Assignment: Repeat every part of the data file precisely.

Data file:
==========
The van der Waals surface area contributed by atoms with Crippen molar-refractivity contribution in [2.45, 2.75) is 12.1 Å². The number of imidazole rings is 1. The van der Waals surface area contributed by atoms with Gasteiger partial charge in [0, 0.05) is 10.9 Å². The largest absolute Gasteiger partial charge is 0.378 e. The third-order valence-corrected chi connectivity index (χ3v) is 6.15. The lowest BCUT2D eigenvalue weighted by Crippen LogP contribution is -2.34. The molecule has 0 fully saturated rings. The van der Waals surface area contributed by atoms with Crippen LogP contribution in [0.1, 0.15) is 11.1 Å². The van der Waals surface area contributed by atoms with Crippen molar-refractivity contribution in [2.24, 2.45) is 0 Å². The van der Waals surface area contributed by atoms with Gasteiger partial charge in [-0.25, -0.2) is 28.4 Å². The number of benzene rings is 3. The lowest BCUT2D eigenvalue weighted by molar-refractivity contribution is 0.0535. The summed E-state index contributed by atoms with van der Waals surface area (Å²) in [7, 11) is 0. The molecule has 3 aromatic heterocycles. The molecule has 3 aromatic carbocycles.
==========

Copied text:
The van der Waals surface area contributed by atoms with Crippen molar-refractivity contribution in [2.45, 2.75) is 12.1 Å². The number of imidazole rings is 1. The van der Waals surface area contributed by atoms with Gasteiger partial charge in [0, 0.05) is 10.9 Å². The largest absolute Gasteiger partial charge is 0.378 e. The third-order valence-corrected chi connectivity index (χ3v) is 6.15. The lowest BCUT2D eigenvalue weighted by Crippen LogP contribution is -2.34. The molecule has 0 fully saturated rings. The van der Waals surface area contributed by atoms with Crippen LogP contribution in [0.1, 0.15) is 11.1 Å². The van der Waals surface area contributed by atoms with Crippen molar-refractivity contribution in [2.24, 2.45) is 0 Å². The van der Waals surface area contributed by atoms with Gasteiger partial charge in [-0.25, -0.2) is 28.4 Å². The number of benzene rings is 3. The lowest BCUT2D eigenvalue weighted by molar-refractivity contribution is 0.0535. The summed E-state index contributed by atoms with van der Waals surface area (Å²) in [7, 11) is 0. The molecule has 3 aromatic heterocycles. The molecule has 3 aromatic carbocycles.